Wednesday, June 16, 2004


The Globe and Mail


The plight of Canadian immigrants who can't find suitable work with proper pay is becoming publicly acknowledged.

Their reality is stark.

Many immigrants arrive here to find themselves marginalized, unable to find the skilled positions they were invited to fill.

Solutions exist but they require rigorous involvement from all parties.

We all want to live in a prosperous country. That means every member of our society ought to be able to have the money (and time) for homes, cars, and leisure.

Reports of doctors or engineers who can't practice here or of former senior executives driving taxis after immigrating to Canada don't make me a proud Canadian.

Rather, such cases deprive our society of able talent and diminish opportunities for educated professionals to give their best.

Today's immigrants aren't the same as yesterday's, who arrived penniless, young and unskilled with dreams of a better life. They are educated, they've achieved success back home, and arrived under immigration criteria designed to address our emerging shortages of skilled workers.

They are not all refugees, supported by welfare and provincial medical insurance plans, fleeing dictatorships or war regimes. They are working professionals like ourselves.

Too often, when operating funds are given to social agencies that aid immigrants, the first employment they create is for the organizations, not necessarily for their clients.

Canadians, not immigrants, fill those first employment positions created by government solutions for fast-tracking professional credentials.

This won't alleviate the urgent realities of immigrants who are looking for jobs, renting apartments and risking eviction because their money has run out, or working for a $7 minimum wage in a janitorial job because that's all they could get.

There has been enough consciousness-raising about immigrant jobs. Now we need to act.

What companies, recruiters and human resources departments can do:

Hire immigrants as a priority and implement affirmative action policies for immigrants.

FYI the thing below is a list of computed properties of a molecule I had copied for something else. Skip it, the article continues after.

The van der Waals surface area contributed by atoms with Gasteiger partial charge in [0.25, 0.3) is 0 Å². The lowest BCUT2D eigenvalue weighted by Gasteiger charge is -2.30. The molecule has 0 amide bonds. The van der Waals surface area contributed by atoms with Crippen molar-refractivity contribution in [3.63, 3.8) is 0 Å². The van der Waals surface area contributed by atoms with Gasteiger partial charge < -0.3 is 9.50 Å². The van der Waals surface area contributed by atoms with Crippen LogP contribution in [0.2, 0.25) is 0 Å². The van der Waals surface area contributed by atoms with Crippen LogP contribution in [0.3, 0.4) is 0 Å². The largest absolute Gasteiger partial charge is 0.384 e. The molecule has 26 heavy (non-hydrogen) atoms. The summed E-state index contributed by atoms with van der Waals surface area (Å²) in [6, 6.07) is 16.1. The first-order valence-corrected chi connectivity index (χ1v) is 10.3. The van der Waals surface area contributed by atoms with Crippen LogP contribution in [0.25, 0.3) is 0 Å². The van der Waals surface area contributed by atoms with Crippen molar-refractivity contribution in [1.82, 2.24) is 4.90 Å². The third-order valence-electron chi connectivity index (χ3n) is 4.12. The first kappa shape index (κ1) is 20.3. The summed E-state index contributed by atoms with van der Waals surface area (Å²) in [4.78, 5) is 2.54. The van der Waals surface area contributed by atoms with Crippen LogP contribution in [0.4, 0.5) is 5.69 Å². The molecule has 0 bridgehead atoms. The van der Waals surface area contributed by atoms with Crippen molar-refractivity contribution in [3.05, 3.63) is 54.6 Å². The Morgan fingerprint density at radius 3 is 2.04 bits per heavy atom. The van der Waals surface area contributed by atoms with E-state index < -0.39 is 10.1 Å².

Remove hiring barriers that screen out immigrants needlessly or could be discriminatory, such as requiring Canadian experience and education for regular non-professionally accredited jobs.

Focus on needed skills and whether your candidate can do them. With today's turnover and loyalty, hiring immigrants makes sense.

Remove offensive notices about Canadian work papers. Say it without stigmatizing.

Manage the hiring process for fairness. Many people involved may not have strong human resources backgrounds or human rights knowledge.

Pay people adequately. Can your work force afford to live on what you give them? Recognize how a diverse work force, and one that includes immigrants, can improve productivity and innovation.

During job interviews try to accommodate different presentation styles. An applicant may not brag about accomplishments because that could be considered rude in some cultures.

Keep in mind that university education does not guarantee good job performance.

Employers allocate points to candidates who have one because it has become a norm. In truth, aside from professional designations and highly skilled scientific jobs, most jobs can be done well without it.

The biggest problem with employees today is that their bodies are "present" on the job but their minds are not. Jobs aren't engaging their highly trained minds or don't fulfill them. Successful job performance still depends mostly on attitude, the ability to learn, and good management.

Most immigrants have these along with wisdom and character developed through their experience.

What immigrants can do:

Avoid complaining and commiserating with other immigrants about all the discrimination you face. It's not productive for your success.

Know the other issues. Realize you've arrived after a tough job market in a soft economy and are competing with experienced skilled Canadians who've been down-sized, younger Canadians looking for their first job (with difficulty too) and others who are dissatisfied with their job.